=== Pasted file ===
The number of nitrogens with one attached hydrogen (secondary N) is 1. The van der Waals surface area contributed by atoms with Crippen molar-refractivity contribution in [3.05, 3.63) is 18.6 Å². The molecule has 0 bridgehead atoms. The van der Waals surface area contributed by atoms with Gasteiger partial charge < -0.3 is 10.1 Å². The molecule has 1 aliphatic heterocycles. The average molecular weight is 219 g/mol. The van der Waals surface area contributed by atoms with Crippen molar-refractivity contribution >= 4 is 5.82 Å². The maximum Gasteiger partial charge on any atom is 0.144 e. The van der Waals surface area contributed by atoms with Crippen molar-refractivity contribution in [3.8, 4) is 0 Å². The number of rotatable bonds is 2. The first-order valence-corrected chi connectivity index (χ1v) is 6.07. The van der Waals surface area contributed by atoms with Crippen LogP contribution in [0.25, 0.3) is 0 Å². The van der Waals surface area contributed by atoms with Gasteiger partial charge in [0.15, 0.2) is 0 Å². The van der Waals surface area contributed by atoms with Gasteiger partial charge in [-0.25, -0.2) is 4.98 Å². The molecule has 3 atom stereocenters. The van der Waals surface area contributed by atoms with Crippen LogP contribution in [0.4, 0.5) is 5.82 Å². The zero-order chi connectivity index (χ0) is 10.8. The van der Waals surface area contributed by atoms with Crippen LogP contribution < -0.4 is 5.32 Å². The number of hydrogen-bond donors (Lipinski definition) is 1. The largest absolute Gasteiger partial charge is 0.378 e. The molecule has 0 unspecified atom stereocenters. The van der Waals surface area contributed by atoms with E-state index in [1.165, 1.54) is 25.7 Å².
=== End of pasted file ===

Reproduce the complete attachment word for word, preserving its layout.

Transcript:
The number of nitrogens with one attached hydrogen (secondary N) is 1. The van der Waals surface area contributed by atoms with Crippen molar-refractivity contribution in [3.05, 3.63) is 18.6 Å². The molecule has 0 bridgehead atoms. The van der Waals surface area contributed by atoms with Gasteiger partial charge < -0.3 is 10.1 Å². The molecule has 1 aliphatic heterocycles. The average molecular weight is 219 g/mol. The van der Waals surface area contributed by atoms with Crippen molar-refractivity contribution >= 4 is 5.82 Å². The maximum Gasteiger partial charge on any atom is 0.144 e. The van der Waals surface area contributed by atoms with Crippen molar-refractivity contribution in [3.8, 4) is 0 Å². The number of rotatable bonds is 2. The first-order valence-corrected chi connectivity index (χ1v) is 6.07. The van der Waals surface area contributed by atoms with Crippen LogP contribution in [0.25, 0.3) is 0 Å². The van der Waals surface area contributed by atoms with Gasteiger partial charge in [0.15, 0.2) is 0 Å². The van der Waals surface area contributed by atoms with Gasteiger partial charge in [-0.25, -0.2) is 4.98 Å². The molecule has 3 atom stereocenters. The van der Waals surface area contributed by atoms with Crippen LogP contribution in [0.4, 0.5) is 5.82 Å². The zero-order chi connectivity index (χ0) is 10.8. The van der Waals surface area contributed by atoms with Crippen LogP contribution < -0.4 is 5.32 Å². The number of hydrogen-bond donors (Lipinski definition) is 1. The largest absolute Gasteiger partial charge is 0.378 e. The molecule has 0 unspecified atom stereocenters. The van der Waals surface area contributed by atoms with E-state index in [1.165, 1.54) is 25.7 Å².